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Attosecond Pulse Production

Researchers at QUB’s Centre for Light-Matter Interactions (CLMI) are using NI-HPC to explore new methods of producing bright, attosecond-scale flashes of light which can be used to study some of nature’s fastest processes1.

The motion of electrons inside atoms and molecules occurs on the attosecond timescale - an incredibly brief period of time on the order of a billionth of a billionth of a second. This ultrafast world of electrons is now accessible to scientific observation due to recent breakthroughs in the production of correspondingly short flashes of light which can be used to probe their dynamics. The development of these ‘attosecond light pulses’ has unlocked the study of a myriad of physical and chemical processes and was recently recognised by the award of the 2023 Nobel Prize in Physics2.

Researchers at CLMI investigate methods of generating exceptionally bright attosecond pulses using laser-produced plasmas which would extend the potential applications of attoscience still further3. In this scheme, an extremely powerful laser pulse is tightly focused onto a solid target which undergoes rapid ionisation to form a dense plasma. During the subsequent laser-plasma interaction, electrons are periodically accelerated to velocities approaching the speed of light and a series of bright, attosecond pulses of light are emitted. As described in their recent publication1, researchers at CLMI used the EPOCH code 4,5 on Kelvin2 to simulate an alternative scenario in which the interaction is driven by the superposition of two identical laser pulses that are separated both angularly and temporally. Such plasma physics simulations can take tens of thousands of CPU core-hours to complete and therefore codes such as EPOCH employ MPI parallelization so that they can be finished in a reasonable timeframe using HPC resources such as Kelvin2. Here, the researchers found that their novel approach yielded a single, bright attosecond pulse which is more suitable for attoscience applications than the series of pulses that are typically generated via laser-produced plasmas. Having employed Kelvin2 to investigate the feasibility of this ‘non-collinear gating’ scheme, the researchers are now planning to demonstrate this experimentally within the next year.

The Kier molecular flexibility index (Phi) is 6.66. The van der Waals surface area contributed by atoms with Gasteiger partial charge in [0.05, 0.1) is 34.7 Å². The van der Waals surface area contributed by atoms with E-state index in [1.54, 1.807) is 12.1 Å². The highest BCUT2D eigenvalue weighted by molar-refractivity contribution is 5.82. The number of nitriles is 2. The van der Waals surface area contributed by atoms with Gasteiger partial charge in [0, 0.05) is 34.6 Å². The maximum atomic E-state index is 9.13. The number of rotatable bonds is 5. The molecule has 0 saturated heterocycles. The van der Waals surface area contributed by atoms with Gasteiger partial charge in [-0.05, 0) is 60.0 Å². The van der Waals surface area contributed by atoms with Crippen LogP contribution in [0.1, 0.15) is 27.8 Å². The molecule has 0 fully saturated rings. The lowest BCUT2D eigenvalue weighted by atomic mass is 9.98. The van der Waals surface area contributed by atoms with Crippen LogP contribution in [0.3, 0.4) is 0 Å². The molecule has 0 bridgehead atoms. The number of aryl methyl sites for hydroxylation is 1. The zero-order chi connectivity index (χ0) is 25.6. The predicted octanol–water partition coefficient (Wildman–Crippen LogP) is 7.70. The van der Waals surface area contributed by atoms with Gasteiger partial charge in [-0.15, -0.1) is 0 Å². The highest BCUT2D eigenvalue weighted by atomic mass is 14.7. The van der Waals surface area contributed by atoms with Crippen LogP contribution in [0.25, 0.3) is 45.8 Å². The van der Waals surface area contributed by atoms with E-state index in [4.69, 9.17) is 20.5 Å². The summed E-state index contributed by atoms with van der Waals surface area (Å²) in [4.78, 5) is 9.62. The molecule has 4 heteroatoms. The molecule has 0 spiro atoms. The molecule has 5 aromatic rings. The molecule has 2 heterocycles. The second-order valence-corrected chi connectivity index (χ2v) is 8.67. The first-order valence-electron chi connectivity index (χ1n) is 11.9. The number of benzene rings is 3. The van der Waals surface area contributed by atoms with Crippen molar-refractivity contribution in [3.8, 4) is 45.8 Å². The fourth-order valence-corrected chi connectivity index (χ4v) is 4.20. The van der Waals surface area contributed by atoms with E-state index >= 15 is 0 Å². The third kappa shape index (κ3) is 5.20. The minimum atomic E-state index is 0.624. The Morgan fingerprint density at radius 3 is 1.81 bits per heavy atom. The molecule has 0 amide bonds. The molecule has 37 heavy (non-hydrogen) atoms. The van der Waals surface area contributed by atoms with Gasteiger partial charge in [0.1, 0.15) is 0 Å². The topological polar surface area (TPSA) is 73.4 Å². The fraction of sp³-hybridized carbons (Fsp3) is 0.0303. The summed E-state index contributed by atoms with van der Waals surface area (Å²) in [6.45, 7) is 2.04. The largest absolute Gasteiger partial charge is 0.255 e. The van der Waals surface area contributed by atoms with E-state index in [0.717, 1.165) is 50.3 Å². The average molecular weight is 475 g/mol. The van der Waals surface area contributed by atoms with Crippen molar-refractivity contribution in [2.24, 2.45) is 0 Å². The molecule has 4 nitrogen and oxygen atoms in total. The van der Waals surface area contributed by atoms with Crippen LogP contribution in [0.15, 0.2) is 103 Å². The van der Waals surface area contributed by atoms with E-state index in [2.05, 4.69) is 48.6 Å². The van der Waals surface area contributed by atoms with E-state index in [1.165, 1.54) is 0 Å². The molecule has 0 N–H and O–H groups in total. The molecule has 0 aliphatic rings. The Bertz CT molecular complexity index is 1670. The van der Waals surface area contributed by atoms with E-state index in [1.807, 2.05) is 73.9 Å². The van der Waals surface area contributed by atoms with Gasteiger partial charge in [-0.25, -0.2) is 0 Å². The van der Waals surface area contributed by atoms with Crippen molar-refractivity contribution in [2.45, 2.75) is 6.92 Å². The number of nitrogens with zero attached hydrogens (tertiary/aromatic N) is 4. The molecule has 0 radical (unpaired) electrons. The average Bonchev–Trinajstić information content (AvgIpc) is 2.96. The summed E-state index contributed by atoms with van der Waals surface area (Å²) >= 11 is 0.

Simulation results showing the production of an isolated attosecond pulse via non-collinear gating. Figure from Ref. [1]. Shared using CC-BY-4.0 Licence


[1] J.P. Kennedy, B. Dromey, M. Yeung, Isolated ultra-bright attosecond pulses via non-collinear gating, New J. Phys. 24, 113004 (2022); DOI 10.1088/1367-2630/ac9b80

[2] Press release. Nobel Prize Outreach AB 2023. Sun. 8 Oct 2023. <>



[5] T. D. Arber et al., Plasma Phys. Control. Fusion 57 113001 (2015); DOI 10.1088/0741-3335/57/11/11300


Ref. [1] was supported via EPSRC Grants EP/P010059/1 and EP/P016960/1.

Further information:

Dr Mark Yeung: